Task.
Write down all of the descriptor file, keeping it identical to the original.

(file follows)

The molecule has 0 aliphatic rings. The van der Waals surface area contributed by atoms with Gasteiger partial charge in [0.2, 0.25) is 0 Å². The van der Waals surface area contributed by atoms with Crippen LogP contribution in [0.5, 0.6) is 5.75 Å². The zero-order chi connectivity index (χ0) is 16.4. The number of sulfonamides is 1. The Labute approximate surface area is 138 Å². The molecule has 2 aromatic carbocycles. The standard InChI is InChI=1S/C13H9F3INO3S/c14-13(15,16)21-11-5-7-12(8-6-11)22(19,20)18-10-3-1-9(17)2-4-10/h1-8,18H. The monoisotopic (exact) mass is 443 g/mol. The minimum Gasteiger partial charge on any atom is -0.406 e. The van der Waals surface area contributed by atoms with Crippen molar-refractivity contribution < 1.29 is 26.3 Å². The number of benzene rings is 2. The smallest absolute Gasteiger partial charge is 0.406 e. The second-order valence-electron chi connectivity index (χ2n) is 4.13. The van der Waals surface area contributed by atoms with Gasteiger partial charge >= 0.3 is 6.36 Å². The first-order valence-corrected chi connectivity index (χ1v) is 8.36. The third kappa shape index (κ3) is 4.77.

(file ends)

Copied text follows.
The molecule has 0 aliphatic rings. The van der Waals surface area contributed by atoms with Gasteiger partial charge in [0.2, 0.25) is 0 Å². The van der Waals surface area contributed by atoms with Crippen LogP contribution in [0.5, 0.6) is 5.75 Å². The zero-order chi connectivity index (χ0) is 16.4. The number of sulfonamides is 1. The Labute approximate surface area is 138 Å². The molecule has 2 aromatic carbocycles. The standard InChI is InChI=1S/C13H9F3INO3S/c14-13(15,16)21-11-5-7-12(8-6-11)22(19,20)18-10-3-1-9(17)2-4-10/h1-8,18H. The monoisotopic (exact) mass is 443 g/mol. The minimum Gasteiger partial charge on any atom is -0.406 e. The van der Waals surface area contributed by atoms with Crippen molar-refractivity contribution < 1.29 is 26.3 Å². The number of benzene rings is 2. The smallest absolute Gasteiger partial charge is 0.406 e. The second-order valence-electron chi connectivity index (χ2n) is 4.13. The van der Waals surface area contributed by atoms with Gasteiger partial charge >= 0.3 is 6.36 Å². The first-order valence-corrected chi connectivity index (χ1v) is 8.36. The third kappa shape index (κ3) is 4.77.